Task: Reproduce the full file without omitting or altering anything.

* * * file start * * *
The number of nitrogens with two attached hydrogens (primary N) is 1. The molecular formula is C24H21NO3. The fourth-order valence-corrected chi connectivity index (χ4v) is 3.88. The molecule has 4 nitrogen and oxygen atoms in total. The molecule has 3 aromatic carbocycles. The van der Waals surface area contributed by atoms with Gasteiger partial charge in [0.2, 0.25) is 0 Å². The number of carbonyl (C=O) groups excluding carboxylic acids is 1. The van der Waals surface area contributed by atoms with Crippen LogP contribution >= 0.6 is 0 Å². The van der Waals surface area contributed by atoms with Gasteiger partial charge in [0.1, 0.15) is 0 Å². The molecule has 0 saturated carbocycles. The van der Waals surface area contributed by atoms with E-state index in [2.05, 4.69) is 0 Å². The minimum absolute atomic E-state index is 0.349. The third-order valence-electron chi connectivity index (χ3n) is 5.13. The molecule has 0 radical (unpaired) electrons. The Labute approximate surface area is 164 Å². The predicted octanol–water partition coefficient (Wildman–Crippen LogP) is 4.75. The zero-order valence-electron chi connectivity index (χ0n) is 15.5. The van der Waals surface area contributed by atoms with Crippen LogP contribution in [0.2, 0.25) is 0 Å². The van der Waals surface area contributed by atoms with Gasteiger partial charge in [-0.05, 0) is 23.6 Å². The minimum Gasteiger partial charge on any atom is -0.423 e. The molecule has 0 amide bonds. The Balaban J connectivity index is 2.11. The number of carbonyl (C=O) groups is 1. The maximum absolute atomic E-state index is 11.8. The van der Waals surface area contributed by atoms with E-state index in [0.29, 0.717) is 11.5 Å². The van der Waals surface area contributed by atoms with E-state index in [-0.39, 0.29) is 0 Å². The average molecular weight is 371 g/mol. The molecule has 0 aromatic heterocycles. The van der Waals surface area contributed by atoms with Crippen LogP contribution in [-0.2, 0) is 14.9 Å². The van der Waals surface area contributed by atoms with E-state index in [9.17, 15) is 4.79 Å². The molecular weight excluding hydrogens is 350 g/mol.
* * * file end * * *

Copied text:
The number of nitrogens with two attached hydrogens (primary N) is 1. The molecular formula is C24H21NO3. The fourth-order valence-corrected chi connectivity index (χ4v) is 3.88. The molecule has 4 nitrogen and oxygen atoms in total. The molecule has 3 aromatic carbocycles. The van der Waals surface area contributed by atoms with Gasteiger partial charge in [0.2, 0.25) is 0 Å². The number of carbonyl (C=O) groups excluding carboxylic acids is 1. The van der Waals surface area contributed by atoms with Crippen LogP contribution >= 0.6 is 0 Å². The van der Waals surface area contributed by atoms with Gasteiger partial charge in [0.1, 0.15) is 0 Å². The molecule has 0 saturated carbocycles. The van der Waals surface area contributed by atoms with E-state index in [2.05, 4.69) is 0 Å². The minimum absolute atomic E-state index is 0.349. The third-order valence-electron chi connectivity index (χ3n) is 5.13. The molecule has 0 radical (unpaired) electrons. The Labute approximate surface area is 164 Å². The predicted octanol–water partition coefficient (Wildman–Crippen LogP) is 4.75. The zero-order valence-electron chi connectivity index (χ0n) is 15.5. The van der Waals surface area contributed by atoms with Crippen LogP contribution in [0.2, 0.25) is 0 Å². The van der Waals surface area contributed by atoms with Gasteiger partial charge in [-0.05, 0) is 23.6 Å². The minimum Gasteiger partial charge on any atom is -0.423 e. The molecule has 0 amide bonds. The Balaban J connectivity index is 2.11. The number of carbonyl (C=O) groups is 1. The maximum absolute atomic E-state index is 11.8. The van der Waals surface area contributed by atoms with E-state index in [0.29, 0.717) is 11.5 Å². The van der Waals surface area contributed by atoms with E-state index in [-0.39, 0.29) is 0 Å². The average molecular weight is 371 g/mol. The molecule has 0 aromatic heterocycles. The van der Waals surface area contributed by atoms with Crippen LogP contribution in [-0.2, 0) is 14.9 Å². The van der Waals surface area contributed by atoms with E-state index in [9.17, 15) is 4.79 Å². The molecular weight excluding hydrogens is 350 g/mol.